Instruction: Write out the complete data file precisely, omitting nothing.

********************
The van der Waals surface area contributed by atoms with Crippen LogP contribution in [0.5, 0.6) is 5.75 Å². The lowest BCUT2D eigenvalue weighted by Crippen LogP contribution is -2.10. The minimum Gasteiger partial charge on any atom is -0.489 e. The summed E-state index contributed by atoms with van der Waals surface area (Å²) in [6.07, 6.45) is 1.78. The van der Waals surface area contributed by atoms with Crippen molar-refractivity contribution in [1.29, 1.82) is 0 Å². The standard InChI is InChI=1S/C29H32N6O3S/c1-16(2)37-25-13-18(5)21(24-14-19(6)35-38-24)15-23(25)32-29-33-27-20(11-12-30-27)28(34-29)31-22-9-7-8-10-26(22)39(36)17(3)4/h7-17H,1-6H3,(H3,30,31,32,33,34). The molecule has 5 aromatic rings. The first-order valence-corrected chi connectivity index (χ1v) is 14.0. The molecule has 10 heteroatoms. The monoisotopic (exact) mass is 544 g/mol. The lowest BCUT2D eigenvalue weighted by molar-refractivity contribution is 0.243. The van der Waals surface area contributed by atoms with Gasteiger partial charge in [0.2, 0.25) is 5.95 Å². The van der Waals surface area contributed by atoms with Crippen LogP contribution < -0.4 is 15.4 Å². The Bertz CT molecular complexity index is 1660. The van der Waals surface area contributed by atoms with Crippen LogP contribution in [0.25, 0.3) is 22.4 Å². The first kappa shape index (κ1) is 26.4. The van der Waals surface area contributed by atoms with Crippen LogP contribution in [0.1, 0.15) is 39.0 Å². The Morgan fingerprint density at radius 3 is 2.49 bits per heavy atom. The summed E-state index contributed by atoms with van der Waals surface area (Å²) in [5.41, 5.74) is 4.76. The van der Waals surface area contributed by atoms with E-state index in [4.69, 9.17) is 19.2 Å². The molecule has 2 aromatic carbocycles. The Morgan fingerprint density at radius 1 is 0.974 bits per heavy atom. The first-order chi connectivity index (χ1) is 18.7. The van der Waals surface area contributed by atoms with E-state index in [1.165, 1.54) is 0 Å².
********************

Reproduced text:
The van der Waals surface area contributed by atoms with Crippen LogP contribution in [0.5, 0.6) is 5.75 Å². The lowest BCUT2D eigenvalue weighted by Crippen LogP contribution is -2.10. The minimum Gasteiger partial charge on any atom is -0.489 e. The summed E-state index contributed by atoms with van der Waals surface area (Å²) in [6.07, 6.45) is 1.78. The van der Waals surface area contributed by atoms with Crippen molar-refractivity contribution in [1.29, 1.82) is 0 Å². The standard InChI is InChI=1S/C29H32N6O3S/c1-16(2)37-25-13-18(5)21(24-14-19(6)35-38-24)15-23(25)32-29-33-27-20(11-12-30-27)28(34-29)31-22-9-7-8-10-26(22)39(36)17(3)4/h7-17H,1-6H3,(H3,30,31,32,33,34). The molecule has 5 aromatic rings. The first-order valence-corrected chi connectivity index (χ1v) is 14.0. The molecule has 10 heteroatoms. The monoisotopic (exact) mass is 544 g/mol. The lowest BCUT2D eigenvalue weighted by molar-refractivity contribution is 0.243. The van der Waals surface area contributed by atoms with Gasteiger partial charge in [0.2, 0.25) is 5.95 Å². The van der Waals surface area contributed by atoms with Crippen LogP contribution < -0.4 is 15.4 Å². The Bertz CT molecular complexity index is 1660. The van der Waals surface area contributed by atoms with Crippen LogP contribution in [0.25, 0.3) is 22.4 Å². The first kappa shape index (κ1) is 26.4. The van der Waals surface area contributed by atoms with Crippen LogP contribution in [0.1, 0.15) is 39.0 Å². The Morgan fingerprint density at radius 3 is 2.49 bits per heavy atom. The summed E-state index contributed by atoms with van der Waals surface area (Å²) in [5.41, 5.74) is 4.76. The van der Waals surface area contributed by atoms with E-state index in [4.69, 9.17) is 19.2 Å². The molecule has 2 aromatic carbocycles. The Morgan fingerprint density at radius 1 is 0.974 bits per heavy atom. The first-order chi connectivity index (χ1) is 18.7. The van der Waals surface area contributed by atoms with E-state index in [1.165, 1.54) is 0 Å².